The SIgN project: Self-funders and information needs
This research showed that self-funders and their relatives find it challenging to find information about social care, in part because they do not know where to go or what to ask. Read the six-page project report about older self-funders and their information needs.
We worked with study participants to create a leaflet and film aimed at helping self-funders and other people take their first steps to finding information about care and support in later life.
The leaflet ‘Getting informed, getting prepared: first steps to finding care and support for older people’ covers basic information about care as well as the places that can offer information, and what that information comprises. Read and print copies of the leaflet, in various formats, from the newly launched www.gettinginformed.net website.
Also on the website is our seven minute film ‘Finding care and support for older people’, with and without English subtitles. The film tells Heather’s real life story of finding information about care for her husband.
These are free resources. We hope the website and its contents will be widely used by members of the public, councils, NHS organisations, the voluntary sector and others offering information about social care to older people and their relatives.
SPRU research team
- East Riding of Yorkshire Council
- Leeds City Council
- Age UK, York
Lots of people need help with everyday activities like getting in and out of bed, getting washed and dressed, or getting out and about. This is generally referred to as social care. Local councils pay for and help arrange this type of care for some people. However, many people are not eligible for local council help with social care because the level of care they need is lower than the council threshold or their income/savings are higher than the council financial threshold. These people must pay for their own care and are referred to as self-funders. Self-funders usually arrange their own care, with little or no involvement from the local authority. This can be difficult and daunting.
From April 2015, local councils have had to ensure their residents are provided with information and advice about social care – importantly, this includes self-funders. However, there is currently little research about how local councils and others can be supported in giving advice to self-funders or about exactly how many people pay for their own social care. Estimates suggest that around 20-25 percent of care provided to people in their own homes is paid for by self-funders. For people living in care homes, over 40 percent pay for their places out of their own money. The majority of adults who need social care are older people. As more people are living longer, the number of people needing social care is also increasing. This means the number of self-funders will increase. The level of need necessary to be eligible for local council help with social care has risen over recent years, which also means more self-funders.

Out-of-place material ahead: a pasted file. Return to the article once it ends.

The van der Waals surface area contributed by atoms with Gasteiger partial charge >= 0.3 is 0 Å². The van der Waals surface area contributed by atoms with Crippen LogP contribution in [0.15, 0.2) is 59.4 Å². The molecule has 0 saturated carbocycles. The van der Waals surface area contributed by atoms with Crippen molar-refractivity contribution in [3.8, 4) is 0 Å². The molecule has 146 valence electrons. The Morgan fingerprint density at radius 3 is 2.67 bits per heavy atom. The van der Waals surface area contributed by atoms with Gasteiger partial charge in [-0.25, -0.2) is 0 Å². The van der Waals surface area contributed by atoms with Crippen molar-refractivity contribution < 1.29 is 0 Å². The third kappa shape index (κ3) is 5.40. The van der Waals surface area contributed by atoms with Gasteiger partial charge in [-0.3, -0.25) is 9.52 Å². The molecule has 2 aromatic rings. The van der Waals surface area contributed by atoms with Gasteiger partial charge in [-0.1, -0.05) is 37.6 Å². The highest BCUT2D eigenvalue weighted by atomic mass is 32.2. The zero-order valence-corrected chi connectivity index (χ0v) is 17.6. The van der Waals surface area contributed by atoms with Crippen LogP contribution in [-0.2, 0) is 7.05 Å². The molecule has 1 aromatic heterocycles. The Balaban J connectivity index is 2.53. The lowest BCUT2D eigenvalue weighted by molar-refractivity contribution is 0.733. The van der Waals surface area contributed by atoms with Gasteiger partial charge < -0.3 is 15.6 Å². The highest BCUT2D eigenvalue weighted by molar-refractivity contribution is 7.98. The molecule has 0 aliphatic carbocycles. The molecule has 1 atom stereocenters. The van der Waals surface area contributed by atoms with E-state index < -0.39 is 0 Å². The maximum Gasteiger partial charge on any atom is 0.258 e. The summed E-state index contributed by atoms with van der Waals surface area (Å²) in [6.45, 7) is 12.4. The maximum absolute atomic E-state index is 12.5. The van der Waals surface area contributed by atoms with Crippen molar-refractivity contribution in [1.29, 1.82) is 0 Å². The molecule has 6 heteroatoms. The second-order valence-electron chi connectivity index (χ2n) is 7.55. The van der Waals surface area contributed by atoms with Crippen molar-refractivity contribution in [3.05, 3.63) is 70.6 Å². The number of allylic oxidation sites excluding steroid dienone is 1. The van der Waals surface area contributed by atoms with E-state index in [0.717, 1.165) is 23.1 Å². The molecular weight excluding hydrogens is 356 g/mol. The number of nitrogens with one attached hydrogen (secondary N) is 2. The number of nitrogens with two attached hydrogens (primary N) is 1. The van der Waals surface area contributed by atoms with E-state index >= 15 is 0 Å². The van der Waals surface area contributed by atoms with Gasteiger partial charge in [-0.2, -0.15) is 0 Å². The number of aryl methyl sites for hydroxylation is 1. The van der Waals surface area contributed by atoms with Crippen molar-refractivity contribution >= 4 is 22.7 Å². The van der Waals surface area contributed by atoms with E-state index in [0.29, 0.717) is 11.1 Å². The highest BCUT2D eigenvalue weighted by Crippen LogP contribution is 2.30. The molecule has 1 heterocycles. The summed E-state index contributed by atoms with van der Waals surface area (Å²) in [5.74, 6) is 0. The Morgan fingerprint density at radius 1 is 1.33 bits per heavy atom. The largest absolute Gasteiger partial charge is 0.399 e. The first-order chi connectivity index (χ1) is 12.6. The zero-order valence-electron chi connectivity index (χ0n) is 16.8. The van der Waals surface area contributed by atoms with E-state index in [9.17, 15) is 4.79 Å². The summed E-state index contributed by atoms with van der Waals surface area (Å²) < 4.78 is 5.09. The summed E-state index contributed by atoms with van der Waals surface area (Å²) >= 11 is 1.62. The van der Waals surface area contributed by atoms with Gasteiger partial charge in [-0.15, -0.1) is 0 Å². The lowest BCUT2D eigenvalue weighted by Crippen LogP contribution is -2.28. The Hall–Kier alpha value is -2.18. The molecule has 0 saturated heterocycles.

This research will provide evidence about how self-funders go about getting the information and advice they need, and how staff from local councils, hospitals and charities can best support this process to ensure they are able to make informed decisions about their care wherever possible.
We will do this by recruiting up to 50 self-funders and up to 20 staff, and asking them in research interviews about their experiences, views and attitudes to getting or giving information and advice. We will use what we find out to create a short film and leaflet to help self-funders and other people thinking about getting some help. We will then run three workshops where we will invite self-funders and staff to get together to discuss the findings and help finalise the film and leaflet. The short film and associated leaflet will be about getting and using information about social care. The film will be available on YouTube to watch at home or in places people go to get information.
February 2015 - October 2016